06:26 PM

3.5.07 The new power in social nets: Cisco?

So this is odd. Last month Cisco bought Five Across, not a company that springs to most people's minds when you think social networking. (I profiled Five Across' previous incarnation, Bubbler, in 2005.)

This week Cisco will announce its acquiring the technology infrastructure behind Tribe.net, a social networking pioneer that has largely retrenched to the Burning Man crowd, the NY Times reports.

What's going on? The Times' Brad Stone says:

The deal[s] will give Cisco the technology to help large corporate clients create services resembling MySpace or YouTube to bring their customers together online. And that ambition highlights a significant shift in the way companies and entrepreneurs are thinking about social networks.

And from there Stone devines a trend. MySpace and Facebook were great, awesome, as far as they went but now they are hitting a wall. The future of social networks will be community-based. Of course, the large social networks naturally splintered up into lots of little communities and advertising areas, etc.

But with more focus, something better can result, Ning cofounder Marc Andreessen says.

“The existing social networks are fantastic but they put users in a straitjacket,” said Mr. Andreessen, who this week reintroduced Ning, his third start-up, after a limited introduction last year. “They are restrictive about what you can and can’t do, and they were not built to be flexible. They do not let people build and design their own worlds, which is the nature of what people want to do online.”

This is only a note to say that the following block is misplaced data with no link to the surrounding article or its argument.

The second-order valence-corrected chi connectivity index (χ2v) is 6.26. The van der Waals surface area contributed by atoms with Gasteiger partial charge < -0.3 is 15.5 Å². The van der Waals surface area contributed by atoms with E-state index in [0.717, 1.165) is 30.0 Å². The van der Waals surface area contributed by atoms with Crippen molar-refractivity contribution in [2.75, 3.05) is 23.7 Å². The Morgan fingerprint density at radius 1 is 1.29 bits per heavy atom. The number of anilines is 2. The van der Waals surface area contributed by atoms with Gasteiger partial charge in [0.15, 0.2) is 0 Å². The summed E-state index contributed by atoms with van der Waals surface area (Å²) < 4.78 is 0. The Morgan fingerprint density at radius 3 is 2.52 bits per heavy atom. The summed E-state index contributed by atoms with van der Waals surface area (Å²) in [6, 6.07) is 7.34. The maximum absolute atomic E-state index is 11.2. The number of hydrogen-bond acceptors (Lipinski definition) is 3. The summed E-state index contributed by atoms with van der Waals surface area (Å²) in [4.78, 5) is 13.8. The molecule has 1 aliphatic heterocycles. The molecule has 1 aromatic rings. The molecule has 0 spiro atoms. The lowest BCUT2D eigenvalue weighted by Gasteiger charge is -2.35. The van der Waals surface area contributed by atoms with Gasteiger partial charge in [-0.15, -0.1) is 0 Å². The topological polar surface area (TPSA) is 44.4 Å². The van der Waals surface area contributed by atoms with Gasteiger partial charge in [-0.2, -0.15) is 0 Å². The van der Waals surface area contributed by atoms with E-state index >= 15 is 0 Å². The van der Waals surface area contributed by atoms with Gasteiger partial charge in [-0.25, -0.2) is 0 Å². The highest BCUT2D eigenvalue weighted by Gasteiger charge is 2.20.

So will Cisco be able to become the social networking vendor for enterprises? Fat chance, says Andreessen.

“The idea that Cisco is going to be a force in social networking is about as plausible as Ning being a force in optical switches,” he said.

So what about Tribe.net? Sources say that Cisco is acquiring the company's technology and Tribe.net continues as a site.

The article also mentions that startups in the networking space face a huge struggle because once people have entered their data and collected their friends and built their connections, why would they switch? The proposed fix for that is OpenID, a mechanism to make this identity information transportable.

Marc Canter, a former Tribe.net consultant who has created his own social networking firm, People Aggregator, was an early supporter of OpenID. “Humans are migratory beasts, and we do not want to re-enter our data every time we join a new site,” he said. “Users own their data and should be able to move it around freely.”